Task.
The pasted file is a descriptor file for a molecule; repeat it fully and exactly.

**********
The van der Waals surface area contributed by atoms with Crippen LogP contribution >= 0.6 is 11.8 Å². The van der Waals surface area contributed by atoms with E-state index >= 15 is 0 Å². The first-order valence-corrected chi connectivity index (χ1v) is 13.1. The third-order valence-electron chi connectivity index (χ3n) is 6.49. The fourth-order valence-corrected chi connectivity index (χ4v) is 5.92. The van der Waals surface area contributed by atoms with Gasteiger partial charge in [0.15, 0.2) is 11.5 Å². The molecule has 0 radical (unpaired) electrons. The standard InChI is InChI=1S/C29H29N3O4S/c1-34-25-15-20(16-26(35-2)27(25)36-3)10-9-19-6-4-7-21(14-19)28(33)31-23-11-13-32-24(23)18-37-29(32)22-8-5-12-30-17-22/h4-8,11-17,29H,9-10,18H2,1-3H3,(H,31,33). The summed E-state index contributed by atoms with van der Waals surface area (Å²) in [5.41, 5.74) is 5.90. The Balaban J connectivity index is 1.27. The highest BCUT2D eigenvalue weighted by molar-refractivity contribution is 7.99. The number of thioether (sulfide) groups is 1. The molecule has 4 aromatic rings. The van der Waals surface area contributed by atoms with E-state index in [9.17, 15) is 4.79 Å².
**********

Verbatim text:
The van der Waals surface area contributed by atoms with Crippen LogP contribution >= 0.6 is 11.8 Å². The van der Waals surface area contributed by atoms with E-state index >= 15 is 0 Å². The first-order valence-corrected chi connectivity index (χ1v) is 13.1. The third-order valence-electron chi connectivity index (χ3n) is 6.49. The fourth-order valence-corrected chi connectivity index (χ4v) is 5.92. The van der Waals surface area contributed by atoms with Gasteiger partial charge in [0.15, 0.2) is 11.5 Å². The molecule has 0 radical (unpaired) electrons. The standard InChI is InChI=1S/C29H29N3O4S/c1-34-25-15-20(16-26(35-2)27(25)36-3)10-9-19-6-4-7-21(14-19)28(33)31-23-11-13-32-24(23)18-37-29(32)22-8-5-12-30-17-22/h4-8,11-17,29H,9-10,18H2,1-3H3,(H,31,33). The summed E-state index contributed by atoms with van der Waals surface area (Å²) in [5.41, 5.74) is 5.90. The Balaban J connectivity index is 1.27. The highest BCUT2D eigenvalue weighted by molar-refractivity contribution is 7.99. The number of thioether (sulfide) groups is 1. The molecule has 4 aromatic rings. The van der Waals surface area contributed by atoms with E-state index in [9.17, 15) is 4.79 Å².